It’s been awhile but I’m back with the rest of my photos from an afternoon exploring the Wynwood Walls and design district of Miami City. As a reminder, Wynwood Walls is an official project inviting famous international street artists to create inspiring murals which have inspired the whole neighbourhood to become a maze of painted surfaces. In my last post, I shared photos from around the walls, here I’ll share images from the wider area including well-known and up-and-coming artists. Overall I just love the use of the wide white buildings, the inspiration of the setting seen through the frequent use of blues and art deco motifs, and the ambiance of the area as a whole.
Miami may have some of the best beaches, bars and boulevards of any destination in the USA, but once you have burnt you skin along the shore it’s time to head inland to see what the city proper has to offer. Wynwood is at the heart of the Art District, where former warehouses have been converted into boutiques and trendy eateries and the walls are lined with paint. I often write about different street art hotspots along my travels, but Wynwood really takes the cake. The epicenter is the Wynwood Walls, an official and permanent project showcasing internationally renowned graffiti artists including some of my personal favourites Miss Van, Swoon and Maya Hayuk.
One of the most unusual experiences when visiting Cuba’s the lack of advertising – it’s something you don’t consciously think about at home, but once you hit the sun soaked streets it’s noticeably absent. There are no flyers on lampposts, or even jingles over the radio in taxis. Instead, the only disruption you may see to the authentic Cuban vistas are messages from the government, often in the form of propaganda murals. It’s safe to say Cuba has more Che Guevara stencils than all the bedrooms of teenage boys combined. In this post I’ve included some examples of these public propaganda symbols from my travels through the country.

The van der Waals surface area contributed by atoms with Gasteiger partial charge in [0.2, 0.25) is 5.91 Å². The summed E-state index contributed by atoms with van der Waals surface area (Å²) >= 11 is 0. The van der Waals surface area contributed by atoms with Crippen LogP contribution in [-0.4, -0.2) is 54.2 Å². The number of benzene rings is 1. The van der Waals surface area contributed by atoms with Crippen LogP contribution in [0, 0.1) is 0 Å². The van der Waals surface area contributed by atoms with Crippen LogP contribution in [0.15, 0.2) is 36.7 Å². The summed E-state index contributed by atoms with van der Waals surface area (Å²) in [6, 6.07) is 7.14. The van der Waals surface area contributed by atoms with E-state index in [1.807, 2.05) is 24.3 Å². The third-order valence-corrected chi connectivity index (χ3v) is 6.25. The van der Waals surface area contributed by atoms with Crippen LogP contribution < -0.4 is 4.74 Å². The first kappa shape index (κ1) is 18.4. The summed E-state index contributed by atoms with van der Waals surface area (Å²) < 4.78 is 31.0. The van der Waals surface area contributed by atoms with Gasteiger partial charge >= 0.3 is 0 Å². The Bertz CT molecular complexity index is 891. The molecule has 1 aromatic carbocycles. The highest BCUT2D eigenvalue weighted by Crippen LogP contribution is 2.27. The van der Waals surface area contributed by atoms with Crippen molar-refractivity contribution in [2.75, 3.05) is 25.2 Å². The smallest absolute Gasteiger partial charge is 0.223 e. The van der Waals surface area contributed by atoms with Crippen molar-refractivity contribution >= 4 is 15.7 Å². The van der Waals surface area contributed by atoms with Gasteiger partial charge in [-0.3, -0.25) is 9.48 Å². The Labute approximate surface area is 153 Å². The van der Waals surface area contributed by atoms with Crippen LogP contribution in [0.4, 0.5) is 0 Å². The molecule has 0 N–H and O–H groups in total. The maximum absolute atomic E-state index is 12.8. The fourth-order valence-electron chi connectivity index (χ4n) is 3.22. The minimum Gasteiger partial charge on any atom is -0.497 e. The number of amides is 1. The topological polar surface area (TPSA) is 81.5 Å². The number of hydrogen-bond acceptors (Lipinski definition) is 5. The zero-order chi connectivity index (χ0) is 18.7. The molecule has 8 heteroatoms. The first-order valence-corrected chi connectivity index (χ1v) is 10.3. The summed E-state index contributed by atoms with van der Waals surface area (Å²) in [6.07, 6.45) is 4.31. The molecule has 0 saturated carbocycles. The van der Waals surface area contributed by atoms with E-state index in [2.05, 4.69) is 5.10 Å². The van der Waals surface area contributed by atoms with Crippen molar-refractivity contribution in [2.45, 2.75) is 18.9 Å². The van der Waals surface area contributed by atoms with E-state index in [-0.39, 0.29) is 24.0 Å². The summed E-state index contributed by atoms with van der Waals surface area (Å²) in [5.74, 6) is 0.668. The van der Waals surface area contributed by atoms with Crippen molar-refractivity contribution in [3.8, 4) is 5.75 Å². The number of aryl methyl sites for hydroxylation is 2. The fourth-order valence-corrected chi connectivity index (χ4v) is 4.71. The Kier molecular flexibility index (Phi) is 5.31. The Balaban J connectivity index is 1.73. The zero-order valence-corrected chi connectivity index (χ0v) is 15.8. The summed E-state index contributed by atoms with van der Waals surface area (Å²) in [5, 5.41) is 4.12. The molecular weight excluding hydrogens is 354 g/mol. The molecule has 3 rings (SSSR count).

I never know quite what to expect with both exhibitions or events, so I was pleasantly surprised by the blogger launch party at the LUMAS gallery. Located on south Milton street amongst designer stores, LUMAS is a surprisingly accessible art gallery focusing on contemporary photography. While there is plenty of craft and artistry in the showcased work, it is lacking in the pomp and pretension I had feared. Instead, themes of vivid colour, exploration, glamour and beauty were core to most of the pieces.
Given the transient nature of street art I always mean to shoot more photos of the pieces I see around Shoreditch, and with the start of 2016 and a new iPhone on hand, I’m making a conscious effort to do just that.
These photos were taken when walking back from Old Street to Brick Lane, along Great Eastern Street and Hollywell Lane. There’s two big construction sites that have provided ample canvas for artists to decorate. The site on Great Eastern Street and Leonard Street creates almost a curated art walk with a few tunnel like walkways. These areas are always worth checking out if you’re in the area, as the art is likely to change every month or so.